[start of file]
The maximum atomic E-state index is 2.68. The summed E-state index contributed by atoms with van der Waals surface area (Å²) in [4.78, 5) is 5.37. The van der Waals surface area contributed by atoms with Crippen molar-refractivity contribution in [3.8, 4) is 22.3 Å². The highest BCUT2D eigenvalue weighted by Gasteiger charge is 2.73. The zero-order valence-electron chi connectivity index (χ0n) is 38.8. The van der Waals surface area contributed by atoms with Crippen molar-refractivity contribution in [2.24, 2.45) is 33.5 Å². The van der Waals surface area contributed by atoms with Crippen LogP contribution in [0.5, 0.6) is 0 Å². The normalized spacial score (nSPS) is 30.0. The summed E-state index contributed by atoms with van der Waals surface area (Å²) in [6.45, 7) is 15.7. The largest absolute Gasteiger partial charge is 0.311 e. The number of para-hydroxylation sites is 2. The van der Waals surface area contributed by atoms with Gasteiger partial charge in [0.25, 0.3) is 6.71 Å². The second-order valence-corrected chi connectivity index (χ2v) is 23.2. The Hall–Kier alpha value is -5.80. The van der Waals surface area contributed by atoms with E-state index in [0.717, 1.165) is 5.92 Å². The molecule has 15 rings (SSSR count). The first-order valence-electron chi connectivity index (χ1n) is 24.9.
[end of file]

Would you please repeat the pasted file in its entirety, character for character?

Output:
The maximum atomic E-state index is 2.68. The summed E-state index contributed by atoms with van der Waals surface area (Å²) in [4.78, 5) is 5.37. The van der Waals surface area contributed by atoms with Crippen molar-refractivity contribution in [3.8, 4) is 22.3 Å². The highest BCUT2D eigenvalue weighted by Gasteiger charge is 2.73. The zero-order valence-electron chi connectivity index (χ0n) is 38.8. The van der Waals surface area contributed by atoms with Crippen molar-refractivity contribution in [2.24, 2.45) is 33.5 Å². The van der Waals surface area contributed by atoms with Crippen LogP contribution in [0.5, 0.6) is 0 Å². The normalized spacial score (nSPS) is 30.0. The summed E-state index contributed by atoms with van der Waals surface area (Å²) in [6.45, 7) is 15.7. The largest absolute Gasteiger partial charge is 0.311 e. The number of para-hydroxylation sites is 2. The van der Waals surface area contributed by atoms with Gasteiger partial charge in [0.25, 0.3) is 6.71 Å². The second-order valence-corrected chi connectivity index (χ2v) is 23.2. The Hall–Kier alpha value is -5.80. The van der Waals surface area contributed by atoms with E-state index in [0.717, 1.165) is 5.92 Å². The molecule has 15 rings (SSSR count). The first-order valence-electron chi connectivity index (χ1n) is 24.9.